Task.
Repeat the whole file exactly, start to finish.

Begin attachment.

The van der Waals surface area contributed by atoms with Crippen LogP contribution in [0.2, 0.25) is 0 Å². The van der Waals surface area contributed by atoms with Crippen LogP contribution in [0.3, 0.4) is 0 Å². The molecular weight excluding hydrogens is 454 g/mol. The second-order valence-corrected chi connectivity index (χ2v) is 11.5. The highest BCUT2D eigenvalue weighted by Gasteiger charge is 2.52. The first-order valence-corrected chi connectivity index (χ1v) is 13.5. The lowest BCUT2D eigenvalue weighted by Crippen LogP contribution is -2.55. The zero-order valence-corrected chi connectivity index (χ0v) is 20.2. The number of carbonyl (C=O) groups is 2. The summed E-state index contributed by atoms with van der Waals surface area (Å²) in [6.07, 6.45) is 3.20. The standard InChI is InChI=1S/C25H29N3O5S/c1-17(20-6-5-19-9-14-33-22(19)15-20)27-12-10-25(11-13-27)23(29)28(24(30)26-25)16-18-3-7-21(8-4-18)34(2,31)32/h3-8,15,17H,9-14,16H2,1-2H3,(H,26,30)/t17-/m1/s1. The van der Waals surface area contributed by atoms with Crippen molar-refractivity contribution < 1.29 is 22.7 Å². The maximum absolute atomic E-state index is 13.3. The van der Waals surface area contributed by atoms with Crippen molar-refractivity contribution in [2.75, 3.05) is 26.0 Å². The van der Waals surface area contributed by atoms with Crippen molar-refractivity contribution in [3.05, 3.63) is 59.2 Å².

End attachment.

The van der Waals surface area contributed by atoms with Crippen LogP contribution in [0.2, 0.25) is 0 Å². The van der Waals surface area contributed by atoms with Crippen LogP contribution in [0.3, 0.4) is 0 Å². The molecular weight excluding hydrogens is 454 g/mol. The second-order valence-corrected chi connectivity index (χ2v) is 11.5. The highest BCUT2D eigenvalue weighted by Gasteiger charge is 2.52. The first-order valence-corrected chi connectivity index (χ1v) is 13.5. The lowest BCUT2D eigenvalue weighted by Crippen LogP contribution is -2.55. The zero-order valence-corrected chi connectivity index (χ0v) is 20.2. The number of carbonyl (C=O) groups is 2. The summed E-state index contributed by atoms with van der Waals surface area (Å²) in [6.07, 6.45) is 3.20. The standard InChI is InChI=1S/C25H29N3O5S/c1-17(20-6-5-19-9-14-33-22(19)15-20)27-12-10-25(11-13-27)23(29)28(24(30)26-25)16-18-3-7-21(8-4-18)34(2,31)32/h3-8,15,17H,9-14,16H2,1-2H3,(H,26,30)/t17-/m1/s1. The van der Waals surface area contributed by atoms with Crippen molar-refractivity contribution < 1.29 is 22.7 Å². The maximum absolute atomic E-state index is 13.3. The van der Waals surface area contributed by atoms with Crippen molar-refractivity contribution in [2.75, 3.05) is 26.0 Å². The van der Waals surface area contributed by atoms with Crippen molar-refractivity contribution in [3.05, 3.63) is 59.2 Å².